Q: My ferret fell and was diagnosed at our local vet through X-rays with a dislocated shoulder. Does he have to have surgery to fix it? Does repair surgery hold up very well? Is amputation a better option than repair?
A: A dislocated shoulder is an unusual injury for a ferret. Usually, the term “dislocated shoulder” means that the top of the humerus no longer properly articulates with its associated area in the scapula. If this is the case, the goal is to replace the top of the humerus, which looks like a ball, into the “socket” area of the scapula.
When the humerus traumatically “pops” out of the socket, soft tissue damage is almost always associated with this problem. The capsule around the humerus-scapula joint gets torn and may not ever heal properly. Muscles, tendons and ligaments associated with these bones get stretched and torn depending on how serious the injury is. Then as the body tries to heal itself, the soft tissues start contracting and this type of healing limits how much the bones can be moved back into place.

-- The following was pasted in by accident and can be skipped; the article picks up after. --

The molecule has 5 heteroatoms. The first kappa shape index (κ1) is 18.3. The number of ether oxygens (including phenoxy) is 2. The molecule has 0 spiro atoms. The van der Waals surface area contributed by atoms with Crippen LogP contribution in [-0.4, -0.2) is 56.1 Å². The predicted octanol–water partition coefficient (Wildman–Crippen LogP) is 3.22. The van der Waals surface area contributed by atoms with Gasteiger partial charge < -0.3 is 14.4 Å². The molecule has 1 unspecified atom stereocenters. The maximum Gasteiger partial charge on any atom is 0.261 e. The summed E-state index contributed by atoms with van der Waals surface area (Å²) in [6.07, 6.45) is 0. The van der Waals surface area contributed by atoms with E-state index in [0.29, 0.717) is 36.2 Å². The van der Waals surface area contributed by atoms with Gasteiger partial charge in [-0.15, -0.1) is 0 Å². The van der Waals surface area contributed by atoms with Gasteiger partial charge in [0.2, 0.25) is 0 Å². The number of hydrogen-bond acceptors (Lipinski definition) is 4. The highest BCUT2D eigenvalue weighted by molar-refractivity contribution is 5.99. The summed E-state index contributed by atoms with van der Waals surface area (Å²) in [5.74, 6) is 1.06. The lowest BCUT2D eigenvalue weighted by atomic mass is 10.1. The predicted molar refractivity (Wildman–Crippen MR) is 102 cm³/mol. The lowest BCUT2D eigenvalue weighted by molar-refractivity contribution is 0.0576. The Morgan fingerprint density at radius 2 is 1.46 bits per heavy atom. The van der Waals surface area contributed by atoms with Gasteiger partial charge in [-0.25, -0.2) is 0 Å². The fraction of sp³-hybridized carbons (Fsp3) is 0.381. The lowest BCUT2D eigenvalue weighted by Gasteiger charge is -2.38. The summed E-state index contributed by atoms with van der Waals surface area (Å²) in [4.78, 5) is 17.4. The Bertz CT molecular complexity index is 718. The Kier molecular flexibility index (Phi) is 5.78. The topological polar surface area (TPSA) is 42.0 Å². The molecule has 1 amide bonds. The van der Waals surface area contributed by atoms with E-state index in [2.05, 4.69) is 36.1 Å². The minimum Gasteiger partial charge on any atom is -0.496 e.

What this means for your ferret is this: although the bones may not have been damaged, the healing soft tissues may make it impossible to replace the humerus back into the socket. If the injury is recent, the bones are still movable and a vet will try to replace the humerus into the socket and place a splint to keep it in place. If the injury is not recent (at least a few days old), it may be impossible for the humerus to remain in the socket without surgery.
In some cases if the injury has caused severe soft tissue damage, amputation is recommended over repair. This is a last resort and a veterinarian may recommend other surgeries in an attempt to replace the humerus into the socket and have it stay in place.